Block Anesthesia

Standard Inferior Alveolar Block

The inferior alveolar nerve arises from the posterior division of the mandibular nerve and passes inferiorly laterally, and slightly anteriorly toward the midpoint of the internal aspect of the ramus of the mandible (see Figure 7-53). Here it enters the inferior alveolar canal, or mandibular canal, and travels anteriorly and medially in an arc below the roots of the mandibular teeth. It ends at the midline, as does its counterpart of the opposite side. At the level of the second premolar, the inferior alveolar nerve gives off the mental nerve, which passes through the mental foramen to emerge on the face.

Injection Site

The mouth of the mandibular canal is the site accessible for injection (Figure 11-8). It is situated on the medial aspect of the ramus of the mandible. On the dried skull, if one were to ignore the coronoid and condylar processes, the ramus is roughly rectangular, and two imaginary diagonal lines intersect approximately at the mandibular foramen. The opening is large and funnels down into the canal within the bone. The anterior border of the foramen is guarded by a variable-sized, tongue-shaped projection of bone called the lingula. An imaginary line drawn posteriorly from the molar occlusal plane would lie approximately 0.5 cm above the foramen.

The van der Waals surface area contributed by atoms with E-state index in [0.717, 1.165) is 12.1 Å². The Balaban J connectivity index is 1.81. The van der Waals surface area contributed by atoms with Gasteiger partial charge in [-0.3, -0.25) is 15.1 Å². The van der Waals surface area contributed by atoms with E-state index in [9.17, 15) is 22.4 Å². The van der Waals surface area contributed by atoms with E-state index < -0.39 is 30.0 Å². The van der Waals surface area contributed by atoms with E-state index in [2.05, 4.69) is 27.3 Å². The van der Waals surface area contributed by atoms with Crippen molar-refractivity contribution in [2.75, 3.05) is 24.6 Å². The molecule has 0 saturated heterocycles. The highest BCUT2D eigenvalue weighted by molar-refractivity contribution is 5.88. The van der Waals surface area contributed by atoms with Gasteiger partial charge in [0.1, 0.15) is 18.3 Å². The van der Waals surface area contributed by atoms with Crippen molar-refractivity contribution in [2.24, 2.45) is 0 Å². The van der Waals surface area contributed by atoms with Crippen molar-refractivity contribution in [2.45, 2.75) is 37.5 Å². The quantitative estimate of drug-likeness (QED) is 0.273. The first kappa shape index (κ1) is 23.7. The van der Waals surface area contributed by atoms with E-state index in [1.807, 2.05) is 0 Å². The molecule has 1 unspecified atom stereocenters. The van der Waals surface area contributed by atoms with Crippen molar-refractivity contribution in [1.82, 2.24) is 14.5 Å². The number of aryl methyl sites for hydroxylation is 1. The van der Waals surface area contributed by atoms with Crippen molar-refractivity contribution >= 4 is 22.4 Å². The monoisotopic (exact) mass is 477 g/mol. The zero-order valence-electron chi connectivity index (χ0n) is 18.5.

In the mouth, location is rather difficult. Of all the routine injections attempted in the dental office, the inferior alveolar block is perhaps the most difficult to perform effectively. There is a higher degree of failure, and this is usually attributable to not following accepted techniques. There are, of course, individual variations in the locations of the mandibular foramen and its contents. One time-honored method of locating the area is to successively palpate a number of intraoral structures. The external oblique line is palpated in the buccal vestibule and followed posteriorly to where if ascends as the sharp anterior border of the ramus. This concavity is called by clinicians the coronoid notch. The finger is moved medially to engage the temporal crest (internal oblique ridge), and it remains in this position. The finger is now in the retromolar fossa with the fingernail pointing backward. A line is sighted from between the two premolar occlusal surfaces of the opposite side to the midpoint of the fingernail. The line continued posteriorly ends just above the mandibular foramen, at the point where the inferior alveolar nerve enters the canal.

Relationships at Injection Site

Lateral. The tip of the needle should rest on the bone of the mandibular ramus at the funnel-shaped opening of the mandibular foramen, just above the neurovascular bundle (Figure 11-9).